I have been receiving many questions on the MCC process so I thought over the next few weeks, myself and a couple of friends will be sharing our experiences and the pathway to getting a residency training in Canada and the US. Hopefully this helps!
An Experience To Share
I began my MCC (Medical Council of Canada) journey in 2015, and about four years and multiple exams later I have successfully obtained the Licentiate of the Medical Council of Canada (LMCC). Has it been easy? Not the least. Is it worth it all? Good question!
Being a CSA (Canadian who studied abroad) the plan was to always return back home for residency training, unfortunately there weren’t a lot of resources and guidance available to get into Canadian residency training back in the U.A.E. So after a ton of research and gaining bits of information from physicians and professors I concluded that there were two (at that time) main exams to be done in order to apply to a residency program and two more to obtain the LMCC.
- NAC OSCE
LMCC Qualifying exams
I knew I had to write the MCCEE but how do I apply for it? After some more research I figured I had to open an account through physiciansapply.ca and get a bunch of documents source verified. My university at that time was new to the concept and therefore it took awhile. A few months later I had my documents ready and source verified to apply for the MCCEE. By the time I wrote my MCCEE I was in my Internship and the clinical exposure helped. Thankfully I passed and it was time to move back home.
Work & Exams
I moved back to Canada in October 2016 with two goals towards my residency application – gain Canadian healthcare experience and prepare for the NAC OSCE. I still had time till the exam application so I decided to dive into job search. I did it all. Applied through indeed, contacted friends and family friends who knew people hoping to get something in the healthcare field. Nada. It was a tough time, with 90% of them telling me how competitive it is to get a clinical assistant post in a clinic or into research. One of them even encouraged me to give up. Fortunately, I got a volunteering position in a Walk-in clinic and at the same time worked at Walmart to support myself financially. Months later, I transitioned into working full-time hours as a telemedicine clinical assistant and with that I built my experience in healthcare.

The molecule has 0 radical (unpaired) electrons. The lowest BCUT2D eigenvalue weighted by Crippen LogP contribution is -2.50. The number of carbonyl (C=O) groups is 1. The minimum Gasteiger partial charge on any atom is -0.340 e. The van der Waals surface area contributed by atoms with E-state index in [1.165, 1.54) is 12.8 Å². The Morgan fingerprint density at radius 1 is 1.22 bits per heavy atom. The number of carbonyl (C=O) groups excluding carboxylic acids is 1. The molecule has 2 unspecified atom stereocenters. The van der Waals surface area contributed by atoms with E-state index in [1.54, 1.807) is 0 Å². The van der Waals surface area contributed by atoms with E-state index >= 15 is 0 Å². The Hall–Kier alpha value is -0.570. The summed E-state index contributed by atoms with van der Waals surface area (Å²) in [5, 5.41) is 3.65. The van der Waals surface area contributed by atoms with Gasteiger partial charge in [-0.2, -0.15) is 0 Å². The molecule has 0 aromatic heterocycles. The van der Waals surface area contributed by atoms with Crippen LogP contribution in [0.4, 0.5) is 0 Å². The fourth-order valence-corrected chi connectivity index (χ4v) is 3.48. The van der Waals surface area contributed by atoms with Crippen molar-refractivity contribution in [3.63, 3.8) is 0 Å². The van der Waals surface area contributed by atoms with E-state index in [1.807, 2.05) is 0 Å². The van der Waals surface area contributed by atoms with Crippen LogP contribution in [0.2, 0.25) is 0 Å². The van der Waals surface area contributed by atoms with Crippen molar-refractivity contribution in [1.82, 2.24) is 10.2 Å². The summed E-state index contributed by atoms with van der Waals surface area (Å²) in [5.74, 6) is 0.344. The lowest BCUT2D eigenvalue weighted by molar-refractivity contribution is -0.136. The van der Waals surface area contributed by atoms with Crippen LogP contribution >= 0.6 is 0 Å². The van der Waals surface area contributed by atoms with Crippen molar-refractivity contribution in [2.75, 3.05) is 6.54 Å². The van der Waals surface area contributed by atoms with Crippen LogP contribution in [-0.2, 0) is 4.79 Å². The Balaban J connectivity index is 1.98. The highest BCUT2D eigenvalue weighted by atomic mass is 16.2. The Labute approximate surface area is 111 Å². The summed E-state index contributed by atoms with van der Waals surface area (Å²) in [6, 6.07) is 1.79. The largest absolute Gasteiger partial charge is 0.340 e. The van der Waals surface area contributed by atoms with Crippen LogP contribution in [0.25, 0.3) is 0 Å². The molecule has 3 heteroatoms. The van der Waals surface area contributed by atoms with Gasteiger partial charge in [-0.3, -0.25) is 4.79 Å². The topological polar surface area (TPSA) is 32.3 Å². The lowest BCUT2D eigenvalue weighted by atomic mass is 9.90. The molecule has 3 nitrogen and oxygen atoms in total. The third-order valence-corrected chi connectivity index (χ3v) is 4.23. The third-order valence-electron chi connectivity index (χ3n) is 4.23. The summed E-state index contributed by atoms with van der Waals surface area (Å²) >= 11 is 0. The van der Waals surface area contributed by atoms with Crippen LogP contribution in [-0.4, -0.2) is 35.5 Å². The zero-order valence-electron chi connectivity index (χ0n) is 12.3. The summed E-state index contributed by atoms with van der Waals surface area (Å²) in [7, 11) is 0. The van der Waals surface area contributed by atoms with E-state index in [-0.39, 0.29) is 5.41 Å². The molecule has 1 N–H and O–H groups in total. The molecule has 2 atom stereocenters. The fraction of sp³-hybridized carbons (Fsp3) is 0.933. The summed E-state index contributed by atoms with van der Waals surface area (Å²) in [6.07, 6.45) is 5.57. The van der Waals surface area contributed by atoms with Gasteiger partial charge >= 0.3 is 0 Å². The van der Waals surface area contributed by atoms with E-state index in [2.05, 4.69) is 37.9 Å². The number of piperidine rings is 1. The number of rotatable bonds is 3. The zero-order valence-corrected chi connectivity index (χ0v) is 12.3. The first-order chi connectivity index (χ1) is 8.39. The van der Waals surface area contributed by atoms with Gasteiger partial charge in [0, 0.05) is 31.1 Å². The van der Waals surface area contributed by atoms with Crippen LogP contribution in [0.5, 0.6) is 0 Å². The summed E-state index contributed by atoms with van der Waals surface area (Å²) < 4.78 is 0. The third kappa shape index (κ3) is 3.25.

During that time, I prepared for the NAC OSCE and passed! After all the stress, passing that exam felt victorious. By then it was only summer of 2017 and CaRMs applications were only starting in fall so I thought why not apply for MCCQE1? That ought to boost my application. So by fall 2017 I wrote the MCCQE1 and applied to CaRMs. I passed the MCCQE1 but wasn’t able to get an interview to the 14 schools I applied to.
I was disheartened. Getting all those “ No Interview” letters felt really crappy. I moped for the next few days and after a pep talk from my girl friend I applied for PLAB 1 (UK qualifying exam). I wasn’t ready to give up on Canada yet. It’s home! So I applied for the MCCQE2 and took it in October 2018 but due to changes taking place the results were not out untill January 2019. By then it was time for CaRMs again. This time with a better, stronger application with reference letters from Canadian doctors, I was hopeful for at least one interview. By January 4th 2019 I heard back from all the 20 schools I applied to with “ no interviews”. At this point I was hoping to at least get an interview if not match. But, nada yet again. Truth be told this felt like a real low point. This one was harder to get out of and it felt like hitting a wall. As for the MCCQE2 by mid January I found out I passed and was awarded the LMCC. So I suppose it balanced out.
So, Is It Worth It All?
No knowledge and or experience go to waste – always remember that. Yes, it is super competitive here in Canada with the limited number of seats and lack of funding. But it is not impossible. It is hard, but nothing truly meaningful in life is easy to obtain. There is going to be struggle, failure, and a lot of obstacles but you just have to keep knocking and pushing until the right door and or window opens. And it will! Because believe or not we are all here with a purpose – big or small, and each experience occurs so that we can grow and fulfill that purpose.
So yes, it’s worth it all! Because, Umi of 2015 is completely different from Umi of 2019. I am not sure what the future holds for me, and none of us do. We can plan and it is good to plan but life has a way of throwing schedule out the window. Some days it feels like a long black never ending tunnel. But may be this tunnel is the journey because looking back, in my tunnel there has been lots of studying, tears, laughter, adventure and most importantly growth, both clinically and personally. For now I’ll just keep walking, a day at a time, learning at each step.
Please leave a comment to share an experience of yours or if you have any question on the MCC process.